Is Siemens in the Driver’s Seat on the 3D Print Bus?

Siemens: 3D print leader in manufacturing? 

Siemens: 3D print leader in manufacturing? 

Recently several 3D printer manufacturers have established relationships with Siemens. What does this mean? 

Up until the past couple of years 3D printer manufacturers by and large marketed standalone machines that were typically used for prototyping or low volume manufacturing. 

One of the reasons they were constrained to those segments was the fact that the machines poorly integrated into large-scale automated manufacturing operations. 3D printers required (and virtually all still do) manual intervention to initiate print jobs, clean out completed jobs and refill material canisters as required. 

That’s ok for low volume manufacturing, but not so if you want an entirely automated production line that runs 24/7. 

How do such production lines work? I’m no expert but I do know that Siemens is one of the larger providers of software, services and equipment in this regard. It is for this reason that several 3D printer manufacturers have turned to Siemens: to gain a foothold in the lucrative production business.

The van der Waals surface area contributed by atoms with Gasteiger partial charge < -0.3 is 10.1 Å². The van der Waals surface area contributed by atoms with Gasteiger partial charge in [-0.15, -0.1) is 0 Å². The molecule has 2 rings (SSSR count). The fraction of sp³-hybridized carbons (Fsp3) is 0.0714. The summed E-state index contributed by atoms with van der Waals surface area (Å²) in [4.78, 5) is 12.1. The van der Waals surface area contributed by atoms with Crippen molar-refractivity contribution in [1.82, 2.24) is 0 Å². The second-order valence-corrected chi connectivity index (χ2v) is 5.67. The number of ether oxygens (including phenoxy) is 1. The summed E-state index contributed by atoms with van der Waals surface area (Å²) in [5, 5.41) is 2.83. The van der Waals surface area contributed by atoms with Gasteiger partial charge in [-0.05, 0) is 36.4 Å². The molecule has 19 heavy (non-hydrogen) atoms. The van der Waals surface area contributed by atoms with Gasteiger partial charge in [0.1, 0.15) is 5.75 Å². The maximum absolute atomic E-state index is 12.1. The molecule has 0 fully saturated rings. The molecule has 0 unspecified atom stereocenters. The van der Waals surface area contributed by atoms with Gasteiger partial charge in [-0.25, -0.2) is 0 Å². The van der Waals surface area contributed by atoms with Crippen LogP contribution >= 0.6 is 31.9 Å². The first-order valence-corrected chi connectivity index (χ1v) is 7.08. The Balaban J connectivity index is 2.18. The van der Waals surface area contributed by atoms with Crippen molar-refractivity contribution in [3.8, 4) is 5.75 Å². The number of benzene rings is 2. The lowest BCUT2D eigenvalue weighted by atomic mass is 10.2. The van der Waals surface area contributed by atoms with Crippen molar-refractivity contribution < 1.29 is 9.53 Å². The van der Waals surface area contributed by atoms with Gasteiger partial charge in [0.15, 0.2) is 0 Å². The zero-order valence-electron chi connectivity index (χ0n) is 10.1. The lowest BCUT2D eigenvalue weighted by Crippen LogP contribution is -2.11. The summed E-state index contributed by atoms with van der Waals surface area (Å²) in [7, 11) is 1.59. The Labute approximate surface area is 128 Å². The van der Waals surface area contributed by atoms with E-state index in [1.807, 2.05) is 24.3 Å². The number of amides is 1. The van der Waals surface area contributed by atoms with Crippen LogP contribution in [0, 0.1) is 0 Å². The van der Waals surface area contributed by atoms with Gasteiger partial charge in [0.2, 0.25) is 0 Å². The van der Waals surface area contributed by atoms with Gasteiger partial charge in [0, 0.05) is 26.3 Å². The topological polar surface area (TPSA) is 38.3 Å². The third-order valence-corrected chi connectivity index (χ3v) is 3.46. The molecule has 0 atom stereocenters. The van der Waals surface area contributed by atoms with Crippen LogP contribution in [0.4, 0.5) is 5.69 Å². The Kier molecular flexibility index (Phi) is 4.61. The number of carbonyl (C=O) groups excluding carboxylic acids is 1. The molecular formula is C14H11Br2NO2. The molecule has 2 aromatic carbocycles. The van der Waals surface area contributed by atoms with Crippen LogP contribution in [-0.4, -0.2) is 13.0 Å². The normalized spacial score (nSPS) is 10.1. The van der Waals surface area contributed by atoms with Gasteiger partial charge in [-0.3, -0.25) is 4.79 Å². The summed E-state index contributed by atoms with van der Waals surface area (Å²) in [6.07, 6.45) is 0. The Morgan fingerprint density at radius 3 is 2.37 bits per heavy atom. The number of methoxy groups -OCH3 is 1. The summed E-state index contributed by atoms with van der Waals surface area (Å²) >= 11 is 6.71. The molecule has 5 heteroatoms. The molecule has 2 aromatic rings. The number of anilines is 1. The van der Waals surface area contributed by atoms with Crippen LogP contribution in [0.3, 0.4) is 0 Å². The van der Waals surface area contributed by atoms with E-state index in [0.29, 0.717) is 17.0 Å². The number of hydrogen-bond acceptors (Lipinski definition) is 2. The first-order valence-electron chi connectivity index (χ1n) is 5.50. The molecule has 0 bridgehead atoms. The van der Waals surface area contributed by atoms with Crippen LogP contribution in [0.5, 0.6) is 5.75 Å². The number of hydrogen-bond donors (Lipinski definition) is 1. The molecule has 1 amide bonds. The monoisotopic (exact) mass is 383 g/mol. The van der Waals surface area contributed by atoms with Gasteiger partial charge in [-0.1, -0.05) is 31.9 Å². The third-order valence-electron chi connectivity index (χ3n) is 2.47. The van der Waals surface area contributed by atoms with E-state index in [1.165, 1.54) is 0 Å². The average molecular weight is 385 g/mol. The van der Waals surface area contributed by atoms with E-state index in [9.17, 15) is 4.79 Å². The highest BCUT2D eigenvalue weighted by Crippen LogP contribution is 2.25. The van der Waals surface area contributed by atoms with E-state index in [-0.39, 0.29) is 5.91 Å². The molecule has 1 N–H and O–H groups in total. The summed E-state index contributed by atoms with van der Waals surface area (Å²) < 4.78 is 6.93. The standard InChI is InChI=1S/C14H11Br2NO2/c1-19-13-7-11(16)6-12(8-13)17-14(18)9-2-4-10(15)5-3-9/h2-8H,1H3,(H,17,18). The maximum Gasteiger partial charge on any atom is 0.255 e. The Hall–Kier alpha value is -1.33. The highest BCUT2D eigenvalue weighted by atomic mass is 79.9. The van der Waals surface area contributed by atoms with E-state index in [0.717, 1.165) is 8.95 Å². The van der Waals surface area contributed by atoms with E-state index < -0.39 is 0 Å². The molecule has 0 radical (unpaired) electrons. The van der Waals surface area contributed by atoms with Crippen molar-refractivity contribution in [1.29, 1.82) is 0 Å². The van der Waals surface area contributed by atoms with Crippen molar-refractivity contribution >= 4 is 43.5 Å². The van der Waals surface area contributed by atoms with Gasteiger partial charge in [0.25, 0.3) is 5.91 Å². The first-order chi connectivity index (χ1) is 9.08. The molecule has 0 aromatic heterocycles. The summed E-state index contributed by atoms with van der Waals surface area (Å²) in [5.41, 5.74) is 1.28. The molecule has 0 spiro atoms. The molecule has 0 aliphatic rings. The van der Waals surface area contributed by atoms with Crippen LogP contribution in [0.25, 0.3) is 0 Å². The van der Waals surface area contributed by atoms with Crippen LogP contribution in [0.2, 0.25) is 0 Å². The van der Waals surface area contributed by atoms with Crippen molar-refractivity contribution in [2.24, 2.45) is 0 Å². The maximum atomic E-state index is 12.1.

Case in point: Stratasys’ robotic demonstrator unit. Stratasys partnered with Siemens to develop the software that drives this powerful new 3D printing concept. 

But if you look closely, it appears that most of the machinery is Siemens driven, not Stratasys. Stratasys has developed the powerful new plastic extruder, but it’s essentially mounted on a Siemens robotic system. 

I’m wondering if Siemens’ vast knowledge of automation and production is something 3D printer manufacturers could ever hope to catch up to. Probably they cannot, as they don’t have the time or resources to do so. 

The implication is that in future production lines 3D printing might be only a portion of an automated manufacturing process that’s largely driven by existing manufacturing players such as Siemens. 

Where might that relegate 3D printer manufacturers? To work on the extruders, plastics and chemistry? To identify new areas of application of the technology? Perhaps in the production market. 

That leaves the big players like Siemens still managing the overall production process - as they and similar companies do today. 

3D printing is powerful, but it isn’t the whole picture of manufacturing and likely won’t be in the future. 

General Fabb

Kerry Stevenson, aka "General Fabb" has been writing Fabbaloo posts since he launched the venture in 2007, with an intention to promote and grow the incredible technology of 3D printing across the world. So far, it seems to be working!

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